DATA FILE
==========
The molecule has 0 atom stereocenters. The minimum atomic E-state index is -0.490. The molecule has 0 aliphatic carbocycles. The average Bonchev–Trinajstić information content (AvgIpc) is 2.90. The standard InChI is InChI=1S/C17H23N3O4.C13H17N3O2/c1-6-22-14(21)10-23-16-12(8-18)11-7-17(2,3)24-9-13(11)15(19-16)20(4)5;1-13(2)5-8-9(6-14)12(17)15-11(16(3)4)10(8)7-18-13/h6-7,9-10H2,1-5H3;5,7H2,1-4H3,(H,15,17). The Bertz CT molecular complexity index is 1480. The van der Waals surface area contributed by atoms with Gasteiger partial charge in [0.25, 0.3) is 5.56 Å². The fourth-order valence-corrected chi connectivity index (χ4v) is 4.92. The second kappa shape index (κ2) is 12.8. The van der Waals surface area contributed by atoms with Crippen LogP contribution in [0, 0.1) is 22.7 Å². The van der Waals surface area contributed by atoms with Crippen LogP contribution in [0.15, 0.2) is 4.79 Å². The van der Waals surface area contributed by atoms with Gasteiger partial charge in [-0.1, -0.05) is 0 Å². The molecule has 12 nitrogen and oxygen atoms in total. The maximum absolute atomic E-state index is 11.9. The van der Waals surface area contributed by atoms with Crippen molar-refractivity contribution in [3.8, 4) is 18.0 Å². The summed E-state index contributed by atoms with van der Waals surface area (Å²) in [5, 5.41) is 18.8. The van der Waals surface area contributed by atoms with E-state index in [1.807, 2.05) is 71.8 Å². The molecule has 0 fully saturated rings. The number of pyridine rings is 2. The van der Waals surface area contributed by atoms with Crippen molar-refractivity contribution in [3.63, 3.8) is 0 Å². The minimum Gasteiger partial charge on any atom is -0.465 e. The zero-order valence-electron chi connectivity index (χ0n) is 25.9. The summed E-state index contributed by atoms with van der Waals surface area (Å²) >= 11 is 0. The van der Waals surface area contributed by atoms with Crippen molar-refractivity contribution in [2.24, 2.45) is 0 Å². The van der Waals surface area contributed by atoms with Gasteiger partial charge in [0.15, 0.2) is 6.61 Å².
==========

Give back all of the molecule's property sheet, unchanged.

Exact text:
The molecule has 0 atom stereocenters. The minimum atomic E-state index is -0.490. The molecule has 0 aliphatic carbocycles. The average Bonchev–Trinajstić information content (AvgIpc) is 2.90. The standard InChI is InChI=1S/C17H23N3O4.C13H17N3O2/c1-6-22-14(21)10-23-16-12(8-18)11-7-17(2,3)24-9-13(11)15(19-16)20(4)5;1-13(2)5-8-9(6-14)12(17)15-11(16(3)4)10(8)7-18-13/h6-7,9-10H2,1-5H3;5,7H2,1-4H3,(H,15,17). The Bertz CT molecular complexity index is 1480. The van der Waals surface area contributed by atoms with Gasteiger partial charge in [0.25, 0.3) is 5.56 Å². The fourth-order valence-corrected chi connectivity index (χ4v) is 4.92. The second kappa shape index (κ2) is 12.8. The van der Waals surface area contributed by atoms with Crippen LogP contribution in [0, 0.1) is 22.7 Å². The van der Waals surface area contributed by atoms with Crippen LogP contribution in [0.15, 0.2) is 4.79 Å². The van der Waals surface area contributed by atoms with Gasteiger partial charge in [-0.1, -0.05) is 0 Å². The molecule has 12 nitrogen and oxygen atoms in total. The maximum absolute atomic E-state index is 11.9. The van der Waals surface area contributed by atoms with Crippen molar-refractivity contribution in [3.8, 4) is 18.0 Å². The summed E-state index contributed by atoms with van der Waals surface area (Å²) in [5, 5.41) is 18.8. The van der Waals surface area contributed by atoms with E-state index in [1.807, 2.05) is 71.8 Å². The molecule has 0 fully saturated rings. The number of pyridine rings is 2. The van der Waals surface area contributed by atoms with Crippen molar-refractivity contribution in [3.63, 3.8) is 0 Å². The minimum Gasteiger partial charge on any atom is -0.465 e. The zero-order valence-electron chi connectivity index (χ0n) is 25.9. The summed E-state index contributed by atoms with van der Waals surface area (Å²) >= 11 is 0. The van der Waals surface area contributed by atoms with Crippen molar-refractivity contribution in [2.24, 2.45) is 0 Å². The van der Waals surface area contributed by atoms with Gasteiger partial charge in [0.15, 0.2) is 6.61 Å².